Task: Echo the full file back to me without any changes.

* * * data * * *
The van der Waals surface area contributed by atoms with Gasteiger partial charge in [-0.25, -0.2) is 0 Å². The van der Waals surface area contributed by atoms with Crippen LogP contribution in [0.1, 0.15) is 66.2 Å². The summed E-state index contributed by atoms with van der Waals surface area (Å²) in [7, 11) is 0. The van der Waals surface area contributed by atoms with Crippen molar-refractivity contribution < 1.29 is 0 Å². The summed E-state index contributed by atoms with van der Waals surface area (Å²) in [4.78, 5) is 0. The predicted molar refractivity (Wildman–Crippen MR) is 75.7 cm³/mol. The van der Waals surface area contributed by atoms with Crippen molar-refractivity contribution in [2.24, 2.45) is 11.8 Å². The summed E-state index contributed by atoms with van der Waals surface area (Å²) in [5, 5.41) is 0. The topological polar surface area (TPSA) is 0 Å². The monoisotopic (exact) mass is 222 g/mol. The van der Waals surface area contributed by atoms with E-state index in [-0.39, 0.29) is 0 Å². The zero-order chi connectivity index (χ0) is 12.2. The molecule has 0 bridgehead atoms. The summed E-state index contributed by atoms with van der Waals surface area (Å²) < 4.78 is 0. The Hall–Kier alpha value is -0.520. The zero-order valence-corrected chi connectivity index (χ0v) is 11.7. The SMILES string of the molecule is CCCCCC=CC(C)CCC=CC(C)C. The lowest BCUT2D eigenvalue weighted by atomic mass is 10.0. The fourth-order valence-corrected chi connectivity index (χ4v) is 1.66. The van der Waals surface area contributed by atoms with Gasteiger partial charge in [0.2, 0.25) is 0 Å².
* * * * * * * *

The van der Waals surface area contributed by atoms with Gasteiger partial charge in [-0.25, -0.2) is 0 Å². The van der Waals surface area contributed by atoms with Crippen LogP contribution in [0.1, 0.15) is 66.2 Å². The summed E-state index contributed by atoms with van der Waals surface area (Å²) in [7, 11) is 0. The van der Waals surface area contributed by atoms with Crippen molar-refractivity contribution < 1.29 is 0 Å². The summed E-state index contributed by atoms with van der Waals surface area (Å²) in [4.78, 5) is 0. The predicted molar refractivity (Wildman–Crippen MR) is 75.7 cm³/mol. The van der Waals surface area contributed by atoms with Crippen molar-refractivity contribution in [2.24, 2.45) is 11.8 Å². The summed E-state index contributed by atoms with van der Waals surface area (Å²) in [5, 5.41) is 0. The topological polar surface area (TPSA) is 0 Å². The monoisotopic (exact) mass is 222 g/mol. The van der Waals surface area contributed by atoms with E-state index in [-0.39, 0.29) is 0 Å². The zero-order chi connectivity index (χ0) is 12.2. The molecule has 0 bridgehead atoms. The summed E-state index contributed by atoms with van der Waals surface area (Å²) < 4.78 is 0. The Hall–Kier alpha value is -0.520. The zero-order valence-corrected chi connectivity index (χ0v) is 11.7. The SMILES string of the molecule is CCCCCC=CC(C)CCC=CC(C)C. The lowest BCUT2D eigenvalue weighted by atomic mass is 10.0. The fourth-order valence-corrected chi connectivity index (χ4v) is 1.66. The van der Waals surface area contributed by atoms with Gasteiger partial charge in [0.2, 0.25) is 0 Å².